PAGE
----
Our Responsibility to Protect
On paper at least, we’ve now committed to the idea that with sovereignty, comes responsibility; a responsibility to protect civilians from genocide, war crimes, ethnic cleansing and crimes against humanity.
R2P and the preceding International Commission on Intervention and State Sovereignty (ICISS) was to be the answer to the question, “How should we respond to the inaction and muddled intervention in Kosovo (1999), Bosnia (1995), Rwanda (1994) and Somalia (1993).”
Here’s how it reads in the approved 2005 World Summit Outcome Document. The questions remains, how will it play out, if at all?
Excerpt on the ‘responsibility to protect’ from the 2005 World Summit Outcome Document, which was adopted by the General Assembly on October, 24, 2005.
138. Each individual State has the responsibility to protect its populations from genocide, war crimes, ethnic cleansing and crimes against humanity. This responsibility entails the prevention of such crimes, including their incitement, through appropriate and necessary means. We accept that responsibility and will act in accordance with it. The international community should, as appropriate, encourage and help States to exercise this responsibility and support the United Nations in establishing an early warning capability.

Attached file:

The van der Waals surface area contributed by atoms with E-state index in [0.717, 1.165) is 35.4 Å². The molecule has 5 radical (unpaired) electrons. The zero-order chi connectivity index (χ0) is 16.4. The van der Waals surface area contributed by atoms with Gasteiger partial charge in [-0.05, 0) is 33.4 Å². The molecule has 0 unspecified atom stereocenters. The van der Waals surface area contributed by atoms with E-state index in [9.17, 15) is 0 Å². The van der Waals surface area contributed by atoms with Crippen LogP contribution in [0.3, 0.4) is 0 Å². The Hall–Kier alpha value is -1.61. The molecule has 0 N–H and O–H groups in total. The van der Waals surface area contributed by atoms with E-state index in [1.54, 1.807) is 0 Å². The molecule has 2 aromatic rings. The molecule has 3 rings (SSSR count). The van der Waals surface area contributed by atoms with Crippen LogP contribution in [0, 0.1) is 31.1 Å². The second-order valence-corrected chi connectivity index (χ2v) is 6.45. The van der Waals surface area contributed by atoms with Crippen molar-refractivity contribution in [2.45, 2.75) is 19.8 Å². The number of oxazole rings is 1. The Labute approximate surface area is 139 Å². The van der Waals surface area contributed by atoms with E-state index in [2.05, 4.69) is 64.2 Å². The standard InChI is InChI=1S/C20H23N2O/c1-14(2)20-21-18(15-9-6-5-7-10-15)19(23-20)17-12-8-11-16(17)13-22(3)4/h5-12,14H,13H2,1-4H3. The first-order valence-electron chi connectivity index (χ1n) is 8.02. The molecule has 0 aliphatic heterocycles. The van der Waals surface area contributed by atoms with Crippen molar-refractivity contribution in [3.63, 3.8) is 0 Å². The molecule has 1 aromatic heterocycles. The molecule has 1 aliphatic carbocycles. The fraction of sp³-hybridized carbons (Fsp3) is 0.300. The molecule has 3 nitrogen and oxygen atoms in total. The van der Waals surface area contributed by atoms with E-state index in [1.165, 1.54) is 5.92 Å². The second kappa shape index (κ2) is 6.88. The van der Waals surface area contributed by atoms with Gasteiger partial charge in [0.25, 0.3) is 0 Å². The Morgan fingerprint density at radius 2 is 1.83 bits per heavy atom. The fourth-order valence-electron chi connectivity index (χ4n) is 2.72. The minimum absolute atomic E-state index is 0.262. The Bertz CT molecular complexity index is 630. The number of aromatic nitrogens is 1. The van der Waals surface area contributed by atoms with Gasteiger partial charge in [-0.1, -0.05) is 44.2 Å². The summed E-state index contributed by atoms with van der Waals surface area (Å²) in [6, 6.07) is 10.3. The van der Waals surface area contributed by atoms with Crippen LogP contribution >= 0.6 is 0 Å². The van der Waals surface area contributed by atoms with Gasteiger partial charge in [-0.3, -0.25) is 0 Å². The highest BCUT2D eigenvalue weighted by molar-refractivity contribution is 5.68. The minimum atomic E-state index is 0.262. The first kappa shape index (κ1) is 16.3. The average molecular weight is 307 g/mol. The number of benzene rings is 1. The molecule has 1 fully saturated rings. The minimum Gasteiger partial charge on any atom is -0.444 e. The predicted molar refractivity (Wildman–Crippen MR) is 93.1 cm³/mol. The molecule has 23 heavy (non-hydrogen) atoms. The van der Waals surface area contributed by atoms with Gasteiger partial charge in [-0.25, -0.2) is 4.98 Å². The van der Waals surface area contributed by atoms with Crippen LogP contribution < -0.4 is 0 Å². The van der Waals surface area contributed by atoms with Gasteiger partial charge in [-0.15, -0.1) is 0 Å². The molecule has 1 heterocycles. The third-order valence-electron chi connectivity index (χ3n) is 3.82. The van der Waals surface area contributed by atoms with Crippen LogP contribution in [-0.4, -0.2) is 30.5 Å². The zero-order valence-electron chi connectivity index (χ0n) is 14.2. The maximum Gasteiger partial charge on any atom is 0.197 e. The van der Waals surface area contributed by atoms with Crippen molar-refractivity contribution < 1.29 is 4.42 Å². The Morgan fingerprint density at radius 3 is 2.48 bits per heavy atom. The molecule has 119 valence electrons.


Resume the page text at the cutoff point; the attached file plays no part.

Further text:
139. The international community, through the United Nations, also has the responsibility to use appropriate diplomatic, humanitarian and other peaceful means, in accordance with Chapters VI and VIII of the Charter, to help protect populations from genocide, war crimes, ethnic cleansing and crimes against humanity. In this context, we are prepared to take collective action, in a timely and decisive manner, through the Security Council, in accordance with the Charter, including Chapter VII, on a case-by-case basis and in cooperation with relevant regional organizations as appropriate, should peaceful means be inadequate and national authorities manifestly fail to protect their populations from genocide, war crimes, ethnic cleansing and crimes against humanity. We stress the need for the General Assembly to continue consideration of the responsibility to protect populations from genocide, war crimes, ethnic cleansing and crimes against humanity and its implications, bearing in mind the principles of the Charter and international law. We also intend to commit ourselves, as necessary and appropriate, to helping States build capacity to protect their populations from genocide, war crimes, ethnic cleansing and crimes against humanity and to assisting those which are under stress before crises and conflicts break out.